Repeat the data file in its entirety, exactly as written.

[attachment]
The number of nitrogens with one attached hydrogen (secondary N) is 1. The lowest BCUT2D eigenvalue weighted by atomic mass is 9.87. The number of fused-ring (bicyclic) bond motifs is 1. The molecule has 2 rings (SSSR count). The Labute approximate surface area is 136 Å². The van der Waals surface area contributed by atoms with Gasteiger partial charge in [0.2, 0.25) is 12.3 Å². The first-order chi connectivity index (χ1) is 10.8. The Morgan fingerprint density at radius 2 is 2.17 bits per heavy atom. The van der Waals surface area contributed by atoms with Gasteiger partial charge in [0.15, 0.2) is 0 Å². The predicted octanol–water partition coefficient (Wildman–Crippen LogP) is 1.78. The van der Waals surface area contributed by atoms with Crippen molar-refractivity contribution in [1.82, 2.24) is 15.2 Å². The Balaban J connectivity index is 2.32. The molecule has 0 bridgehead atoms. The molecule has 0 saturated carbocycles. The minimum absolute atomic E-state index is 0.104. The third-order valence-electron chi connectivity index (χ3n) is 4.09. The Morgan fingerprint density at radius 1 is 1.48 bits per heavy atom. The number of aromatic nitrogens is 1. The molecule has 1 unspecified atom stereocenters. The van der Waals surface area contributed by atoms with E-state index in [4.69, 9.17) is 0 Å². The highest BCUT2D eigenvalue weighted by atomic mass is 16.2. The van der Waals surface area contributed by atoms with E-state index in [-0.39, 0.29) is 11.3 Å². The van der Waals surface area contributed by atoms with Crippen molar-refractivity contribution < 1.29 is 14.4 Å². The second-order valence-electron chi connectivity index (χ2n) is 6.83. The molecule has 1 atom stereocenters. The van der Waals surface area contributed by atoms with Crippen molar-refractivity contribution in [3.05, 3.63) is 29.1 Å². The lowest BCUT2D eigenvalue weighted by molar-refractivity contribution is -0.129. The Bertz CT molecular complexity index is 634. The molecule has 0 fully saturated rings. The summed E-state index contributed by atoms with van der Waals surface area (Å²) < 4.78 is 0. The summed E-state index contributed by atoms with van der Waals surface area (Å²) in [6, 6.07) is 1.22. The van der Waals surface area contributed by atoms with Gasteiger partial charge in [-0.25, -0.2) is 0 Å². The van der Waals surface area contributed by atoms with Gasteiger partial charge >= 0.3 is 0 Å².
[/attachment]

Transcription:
The number of nitrogens with one attached hydrogen (secondary N) is 1. The lowest BCUT2D eigenvalue weighted by atomic mass is 9.87. The number of fused-ring (bicyclic) bond motifs is 1. The molecule has 2 rings (SSSR count). The Labute approximate surface area is 136 Å². The van der Waals surface area contributed by atoms with Gasteiger partial charge in [0.2, 0.25) is 12.3 Å². The first-order chi connectivity index (χ1) is 10.8. The Morgan fingerprint density at radius 2 is 2.17 bits per heavy atom. The van der Waals surface area contributed by atoms with Gasteiger partial charge in [0.15, 0.2) is 0 Å². The predicted octanol–water partition coefficient (Wildman–Crippen LogP) is 1.78. The van der Waals surface area contributed by atoms with Crippen molar-refractivity contribution in [1.82, 2.24) is 15.2 Å². The Balaban J connectivity index is 2.32. The molecule has 0 bridgehead atoms. The molecule has 0 saturated carbocycles. The minimum absolute atomic E-state index is 0.104. The third-order valence-electron chi connectivity index (χ3n) is 4.09. The Morgan fingerprint density at radius 1 is 1.48 bits per heavy atom. The number of aromatic nitrogens is 1. The molecule has 1 unspecified atom stereocenters. The van der Waals surface area contributed by atoms with E-state index in [4.69, 9.17) is 0 Å². The highest BCUT2D eigenvalue weighted by atomic mass is 16.2. The van der Waals surface area contributed by atoms with E-state index in [-0.39, 0.29) is 11.3 Å². The van der Waals surface area contributed by atoms with Crippen molar-refractivity contribution < 1.29 is 14.4 Å². The second-order valence-electron chi connectivity index (χ2n) is 6.83. The molecule has 1 atom stereocenters. The van der Waals surface area contributed by atoms with Crippen molar-refractivity contribution in [3.05, 3.63) is 29.1 Å². The lowest BCUT2D eigenvalue weighted by molar-refractivity contribution is -0.129. The Bertz CT molecular complexity index is 634. The molecule has 0 fully saturated rings. The summed E-state index contributed by atoms with van der Waals surface area (Å²) < 4.78 is 0. The summed E-state index contributed by atoms with van der Waals surface area (Å²) in [6, 6.07) is 1.22. The van der Waals surface area contributed by atoms with Gasteiger partial charge in [-0.25, -0.2) is 0 Å². The van der Waals surface area contributed by atoms with Gasteiger partial charge >= 0.3 is 0 Å².